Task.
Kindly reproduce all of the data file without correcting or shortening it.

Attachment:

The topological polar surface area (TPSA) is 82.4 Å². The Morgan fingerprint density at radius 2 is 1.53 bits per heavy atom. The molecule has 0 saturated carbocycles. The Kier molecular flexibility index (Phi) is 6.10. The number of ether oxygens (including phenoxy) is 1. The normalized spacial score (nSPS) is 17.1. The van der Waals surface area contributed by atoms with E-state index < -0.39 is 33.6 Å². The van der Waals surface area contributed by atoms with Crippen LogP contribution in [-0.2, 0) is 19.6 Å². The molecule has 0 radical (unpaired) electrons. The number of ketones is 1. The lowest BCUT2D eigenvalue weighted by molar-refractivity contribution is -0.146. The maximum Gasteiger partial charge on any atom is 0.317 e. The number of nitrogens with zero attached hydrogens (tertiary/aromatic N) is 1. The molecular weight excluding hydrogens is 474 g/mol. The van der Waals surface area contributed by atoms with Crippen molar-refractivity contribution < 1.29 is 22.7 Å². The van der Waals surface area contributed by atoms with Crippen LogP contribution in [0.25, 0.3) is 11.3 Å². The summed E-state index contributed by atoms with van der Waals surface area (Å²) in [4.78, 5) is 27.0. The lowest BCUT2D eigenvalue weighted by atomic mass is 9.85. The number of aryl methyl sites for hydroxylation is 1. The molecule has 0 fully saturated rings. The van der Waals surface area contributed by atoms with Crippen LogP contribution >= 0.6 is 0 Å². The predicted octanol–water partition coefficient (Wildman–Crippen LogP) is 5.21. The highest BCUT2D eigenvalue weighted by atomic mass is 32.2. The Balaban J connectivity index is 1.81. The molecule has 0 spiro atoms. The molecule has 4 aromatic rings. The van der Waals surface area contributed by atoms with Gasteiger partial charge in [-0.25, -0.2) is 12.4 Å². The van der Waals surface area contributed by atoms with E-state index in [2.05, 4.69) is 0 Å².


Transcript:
The topological polar surface area (TPSA) is 82.4 Å². The Morgan fingerprint density at radius 2 is 1.53 bits per heavy atom. The molecule has 0 saturated carbocycles. The Kier molecular flexibility index (Phi) is 6.10. The number of ether oxygens (including phenoxy) is 1. The normalized spacial score (nSPS) is 17.1. The van der Waals surface area contributed by atoms with E-state index < -0.39 is 33.6 Å². The van der Waals surface area contributed by atoms with Crippen LogP contribution in [-0.2, 0) is 19.6 Å². The molecule has 0 radical (unpaired) electrons. The number of ketones is 1. The lowest BCUT2D eigenvalue weighted by molar-refractivity contribution is -0.146. The maximum Gasteiger partial charge on any atom is 0.317 e. The number of nitrogens with zero attached hydrogens (tertiary/aromatic N) is 1. The molecular weight excluding hydrogens is 474 g/mol. The van der Waals surface area contributed by atoms with Crippen molar-refractivity contribution < 1.29 is 22.7 Å². The van der Waals surface area contributed by atoms with Crippen LogP contribution in [0.25, 0.3) is 11.3 Å². The summed E-state index contributed by atoms with van der Waals surface area (Å²) in [4.78, 5) is 27.0. The lowest BCUT2D eigenvalue weighted by atomic mass is 9.85. The number of aryl methyl sites for hydroxylation is 1. The molecule has 0 fully saturated rings. The van der Waals surface area contributed by atoms with Crippen LogP contribution >= 0.6 is 0 Å². The predicted octanol–water partition coefficient (Wildman–Crippen LogP) is 5.21. The highest BCUT2D eigenvalue weighted by atomic mass is 32.2. The Balaban J connectivity index is 1.81. The molecule has 0 spiro atoms. The molecule has 4 aromatic rings. The van der Waals surface area contributed by atoms with Gasteiger partial charge in [-0.25, -0.2) is 12.4 Å². The van der Waals surface area contributed by atoms with E-state index in [2.05, 4.69) is 0 Å².